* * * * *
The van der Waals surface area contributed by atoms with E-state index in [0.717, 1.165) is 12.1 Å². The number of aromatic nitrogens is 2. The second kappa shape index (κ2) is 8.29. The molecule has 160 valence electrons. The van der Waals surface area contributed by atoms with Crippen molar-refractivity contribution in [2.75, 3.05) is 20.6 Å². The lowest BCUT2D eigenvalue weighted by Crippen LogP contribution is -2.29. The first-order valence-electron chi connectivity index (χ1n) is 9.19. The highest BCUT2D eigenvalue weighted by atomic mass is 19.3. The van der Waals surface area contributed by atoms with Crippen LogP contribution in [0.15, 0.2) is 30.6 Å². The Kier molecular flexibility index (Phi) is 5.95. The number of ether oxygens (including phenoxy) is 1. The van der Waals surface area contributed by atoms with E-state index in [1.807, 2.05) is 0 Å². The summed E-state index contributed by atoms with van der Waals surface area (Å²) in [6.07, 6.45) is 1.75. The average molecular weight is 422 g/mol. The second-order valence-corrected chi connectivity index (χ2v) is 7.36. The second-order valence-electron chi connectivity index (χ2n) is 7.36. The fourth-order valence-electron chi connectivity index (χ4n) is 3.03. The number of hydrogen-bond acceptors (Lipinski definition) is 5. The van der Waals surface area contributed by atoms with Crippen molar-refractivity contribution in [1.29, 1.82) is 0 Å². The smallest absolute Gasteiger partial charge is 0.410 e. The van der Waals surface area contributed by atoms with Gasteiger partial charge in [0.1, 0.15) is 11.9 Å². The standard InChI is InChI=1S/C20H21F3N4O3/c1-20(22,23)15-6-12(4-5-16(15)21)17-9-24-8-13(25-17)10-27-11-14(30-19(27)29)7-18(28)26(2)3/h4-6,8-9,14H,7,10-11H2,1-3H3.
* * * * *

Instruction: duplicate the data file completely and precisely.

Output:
The van der Waals surface area contributed by atoms with E-state index in [0.717, 1.165) is 12.1 Å². The number of aromatic nitrogens is 2. The second kappa shape index (κ2) is 8.29. The molecule has 160 valence electrons. The van der Waals surface area contributed by atoms with Crippen molar-refractivity contribution in [2.75, 3.05) is 20.6 Å². The lowest BCUT2D eigenvalue weighted by Crippen LogP contribution is -2.29. The first-order valence-electron chi connectivity index (χ1n) is 9.19. The highest BCUT2D eigenvalue weighted by atomic mass is 19.3. The van der Waals surface area contributed by atoms with Crippen LogP contribution in [0.15, 0.2) is 30.6 Å². The Kier molecular flexibility index (Phi) is 5.95. The number of ether oxygens (including phenoxy) is 1. The van der Waals surface area contributed by atoms with E-state index in [1.807, 2.05) is 0 Å². The summed E-state index contributed by atoms with van der Waals surface area (Å²) in [6.07, 6.45) is 1.75. The average molecular weight is 422 g/mol. The second-order valence-corrected chi connectivity index (χ2v) is 7.36. The second-order valence-electron chi connectivity index (χ2n) is 7.36. The fourth-order valence-electron chi connectivity index (χ4n) is 3.03. The number of hydrogen-bond acceptors (Lipinski definition) is 5. The van der Waals surface area contributed by atoms with Crippen molar-refractivity contribution in [1.29, 1.82) is 0 Å². The smallest absolute Gasteiger partial charge is 0.410 e. The van der Waals surface area contributed by atoms with Gasteiger partial charge in [0.1, 0.15) is 11.9 Å². The standard InChI is InChI=1S/C20H21F3N4O3/c1-20(22,23)15-6-12(4-5-16(15)21)17-9-24-8-13(25-17)10-27-11-14(30-19(27)29)7-18(28)26(2)3/h4-6,8-9,14H,7,10-11H2,1-3H3.